Even if you’re an absolute beginner, you’ve most likely heard about Martin guitars. These are, without a doubt, some of the best instruments that money can buy. However, they don’t always come cheap, which might seem strange for a guitar that’s missing a strap button. So what’s the deal here, do Martin guitars come with strap buttons at all?
Firstly, if you spent a ton of money on a new Martin, don’t panic. If anything else, I’d like to congratulate you on making one of the best purchases in your life. Secondly, bear in mind that this is perfectly normal.
Pretty much all (at least to my knowledge) Martin guitars come with only one strap button. It’s attached to the bottom of the body, or the very end, opposite to the neck.
But what’s the deal with this whole thing? Why did the designers from Martin decide on this? What are you supposed to do about it? Don’t worry, all the questions that you might have are easily answered. And, above all, you’ll be able to play your guitar standing up, which is the whole point here.
Table of Contents
- 1 Do Martin Guitars Come With Strap Buttons?
- 2 What Makes Martin Guitars So Special?
Do Martin Guitars Come With Strap Buttons?
So you take a look at this super-pricy Martin guitar at a store, and you realize that there’s no strap button. Well, there’s one on the bottom of the body, while the other one’s missing. However, this is perfectly normal. And when you buy a Martin guitar, you are supposed to get an additional strap button with the guitar.
Of course, Martin isn’t the only brand that does this. A lot of companies do it this way, even within the cheaper categories. On the other hand, some brands don’t send this additional strap button, so you’ll have to look for one by yourself.
Why Do Martin Guitars Come Without a Strap Button?
What’s the deal here then? Why do they send it without a strap button installed? Well, the explanation is actually quite simple. The idea is to minimize all the potential risks of damage in transport. After all, these guitars are made meticulously, they’re expensive, and you don’t really want any structural damages. We know how rough transports can be, so there’s obviously a pretty good reason why they’ve decided to go about the issue this way.
How to Go Around This?
So instead of installing it, Martin just sends it with the guitar. But what are you supposed to do in this case? Should you just play your instrument sitting down. No, Martin doesn’t want to ruin your rockstar experience and stop you from standing up with a guitar.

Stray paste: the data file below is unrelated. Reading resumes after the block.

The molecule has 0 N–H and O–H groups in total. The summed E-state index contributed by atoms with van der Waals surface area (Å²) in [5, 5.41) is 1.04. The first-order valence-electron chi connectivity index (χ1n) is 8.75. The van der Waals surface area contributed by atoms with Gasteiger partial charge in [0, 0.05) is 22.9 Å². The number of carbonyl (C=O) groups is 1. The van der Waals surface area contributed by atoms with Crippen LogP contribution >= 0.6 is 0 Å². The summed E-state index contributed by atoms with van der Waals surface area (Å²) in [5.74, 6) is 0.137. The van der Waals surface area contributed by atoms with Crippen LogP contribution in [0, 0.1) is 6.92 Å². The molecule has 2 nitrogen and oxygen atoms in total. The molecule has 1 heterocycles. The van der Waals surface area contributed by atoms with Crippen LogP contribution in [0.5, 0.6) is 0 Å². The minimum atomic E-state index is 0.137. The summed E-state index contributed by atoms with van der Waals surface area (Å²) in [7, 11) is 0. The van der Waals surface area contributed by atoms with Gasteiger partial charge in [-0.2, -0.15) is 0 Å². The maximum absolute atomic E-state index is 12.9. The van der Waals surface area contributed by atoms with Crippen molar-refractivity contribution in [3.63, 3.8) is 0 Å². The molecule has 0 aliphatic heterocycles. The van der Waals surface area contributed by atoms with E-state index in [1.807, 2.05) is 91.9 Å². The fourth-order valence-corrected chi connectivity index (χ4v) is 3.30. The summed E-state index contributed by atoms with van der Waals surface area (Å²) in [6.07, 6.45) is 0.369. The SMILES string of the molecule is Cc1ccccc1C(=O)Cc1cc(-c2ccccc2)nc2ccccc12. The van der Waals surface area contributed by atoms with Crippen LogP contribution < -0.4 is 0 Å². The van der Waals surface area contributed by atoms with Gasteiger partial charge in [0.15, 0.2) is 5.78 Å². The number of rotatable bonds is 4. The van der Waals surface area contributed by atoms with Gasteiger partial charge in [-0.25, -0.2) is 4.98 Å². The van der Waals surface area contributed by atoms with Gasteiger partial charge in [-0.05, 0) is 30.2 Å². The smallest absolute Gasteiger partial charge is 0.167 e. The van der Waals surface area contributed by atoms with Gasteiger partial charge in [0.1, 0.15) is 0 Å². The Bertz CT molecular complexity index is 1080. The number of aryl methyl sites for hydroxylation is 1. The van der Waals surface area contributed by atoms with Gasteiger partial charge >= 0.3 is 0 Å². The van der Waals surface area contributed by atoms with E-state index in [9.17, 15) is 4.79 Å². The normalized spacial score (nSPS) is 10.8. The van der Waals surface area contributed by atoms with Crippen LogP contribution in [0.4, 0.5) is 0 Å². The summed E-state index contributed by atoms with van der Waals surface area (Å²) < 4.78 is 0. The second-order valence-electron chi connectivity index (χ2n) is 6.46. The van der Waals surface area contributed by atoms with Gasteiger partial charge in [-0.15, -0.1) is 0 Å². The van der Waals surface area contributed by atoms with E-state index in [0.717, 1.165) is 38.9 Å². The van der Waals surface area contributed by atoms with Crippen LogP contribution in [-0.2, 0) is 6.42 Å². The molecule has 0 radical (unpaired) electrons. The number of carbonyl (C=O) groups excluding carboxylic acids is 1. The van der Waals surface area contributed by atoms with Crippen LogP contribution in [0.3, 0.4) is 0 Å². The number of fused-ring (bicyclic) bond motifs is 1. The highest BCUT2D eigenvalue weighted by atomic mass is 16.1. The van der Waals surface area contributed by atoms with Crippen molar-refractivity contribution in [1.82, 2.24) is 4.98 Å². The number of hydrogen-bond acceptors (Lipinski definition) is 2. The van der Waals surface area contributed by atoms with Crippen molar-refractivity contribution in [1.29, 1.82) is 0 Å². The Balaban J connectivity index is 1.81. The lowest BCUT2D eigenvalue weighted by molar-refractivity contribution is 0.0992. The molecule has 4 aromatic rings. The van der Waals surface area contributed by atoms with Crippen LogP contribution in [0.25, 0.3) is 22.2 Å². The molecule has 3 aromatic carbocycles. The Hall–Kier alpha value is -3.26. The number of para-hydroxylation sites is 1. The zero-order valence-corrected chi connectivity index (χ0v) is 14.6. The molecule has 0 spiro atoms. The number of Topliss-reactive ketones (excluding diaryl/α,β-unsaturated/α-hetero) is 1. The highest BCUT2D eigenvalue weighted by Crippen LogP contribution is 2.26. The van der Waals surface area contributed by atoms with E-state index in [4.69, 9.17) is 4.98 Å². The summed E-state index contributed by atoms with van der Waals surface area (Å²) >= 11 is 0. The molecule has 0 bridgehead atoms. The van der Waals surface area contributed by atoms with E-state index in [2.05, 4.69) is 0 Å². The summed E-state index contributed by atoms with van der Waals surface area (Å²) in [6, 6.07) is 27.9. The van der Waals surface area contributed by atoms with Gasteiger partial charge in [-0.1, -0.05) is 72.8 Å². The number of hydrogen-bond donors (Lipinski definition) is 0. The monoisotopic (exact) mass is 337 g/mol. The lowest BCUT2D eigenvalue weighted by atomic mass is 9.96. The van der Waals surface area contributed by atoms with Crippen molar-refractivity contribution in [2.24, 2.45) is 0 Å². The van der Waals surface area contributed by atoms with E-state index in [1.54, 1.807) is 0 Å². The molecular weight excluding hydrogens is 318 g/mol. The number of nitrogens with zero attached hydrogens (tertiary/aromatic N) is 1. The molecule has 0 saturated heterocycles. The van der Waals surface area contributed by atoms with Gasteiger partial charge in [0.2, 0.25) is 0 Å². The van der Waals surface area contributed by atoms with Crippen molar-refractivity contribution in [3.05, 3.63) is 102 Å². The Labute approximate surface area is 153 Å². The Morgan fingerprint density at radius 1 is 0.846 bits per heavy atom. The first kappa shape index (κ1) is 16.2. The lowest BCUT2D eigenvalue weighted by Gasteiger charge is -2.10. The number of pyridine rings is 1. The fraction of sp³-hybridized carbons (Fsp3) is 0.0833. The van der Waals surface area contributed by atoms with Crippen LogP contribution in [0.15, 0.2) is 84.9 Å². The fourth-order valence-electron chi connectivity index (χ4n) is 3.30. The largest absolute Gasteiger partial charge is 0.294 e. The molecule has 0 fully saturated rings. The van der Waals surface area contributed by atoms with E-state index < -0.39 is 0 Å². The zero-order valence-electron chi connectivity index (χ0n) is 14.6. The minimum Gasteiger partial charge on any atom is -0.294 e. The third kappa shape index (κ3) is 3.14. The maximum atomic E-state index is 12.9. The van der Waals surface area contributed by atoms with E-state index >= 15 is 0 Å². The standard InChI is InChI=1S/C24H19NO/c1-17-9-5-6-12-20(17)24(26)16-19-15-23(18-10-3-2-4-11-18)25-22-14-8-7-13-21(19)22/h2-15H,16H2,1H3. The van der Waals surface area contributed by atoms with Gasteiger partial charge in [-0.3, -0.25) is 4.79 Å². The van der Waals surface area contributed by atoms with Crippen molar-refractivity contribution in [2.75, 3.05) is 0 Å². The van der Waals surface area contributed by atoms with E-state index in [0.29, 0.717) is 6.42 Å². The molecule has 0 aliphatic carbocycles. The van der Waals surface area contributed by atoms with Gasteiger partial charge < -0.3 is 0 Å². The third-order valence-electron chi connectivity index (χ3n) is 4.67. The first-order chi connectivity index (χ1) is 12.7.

There are two ways for you to go around this “buttonless” design:
- Easy mode: You can just purchase a one-pin guitar strap
- Hard mode: You can install the additional button to the guitar
Of course, both these solutions work for any brand that makes guitars without the other strap button. However, if you’re not confident about modifying your precious instrument on your own, a one-pin guitar strap will do. Sure, it will feel a bit different, but it’s easier to get used to.
Should I Install a Strap Button to My Guitar?
But if you really prefer to have two strap buttons on your instrument, then this would be the better option. Using a regular two-pin guitar strap, where both sides are attached to the body, might feel more comfortable. This is why lead players prefer to have such a
However, I’d advise you to find a professional luthier and consult them first. Even better, you’ll want them to do it, especially if you have no experience doing any adjustments. But on the other hand, it’s not impossible to do it yourself either. Just make sure that you’re extra careful and that you have the right tools for the job.
How to Install a Strap Button
NOTE: Again, I’d rather recommend that you find a professional luthier who has experience doing these things. It’s not an impossible task to do on your own, but if you don’t feel confident, skip this part.
When you’re installing this additional strap button, there are only two spots where you can place it. The first thing that you should know is that the pin shouldn’t go directly into the body, but rather the heel. For those who are not familiar, the heel is where the neck meets the body. It’s a thicker wooden part on the backside of acoustic guitars. So this is where you can make adjustments, not the instrument’s hollow body.
So there are two spots on the heel where you can drill:
- The treble side of the heel, the part that faces towards higher strings
- The backside of the heel, the one facing your body
The first option is probably the “safest” one since the strap would sit securely in it. Plus, you don’t have to be super precise about it, as there’s some variation to where exactly you can drill the spot.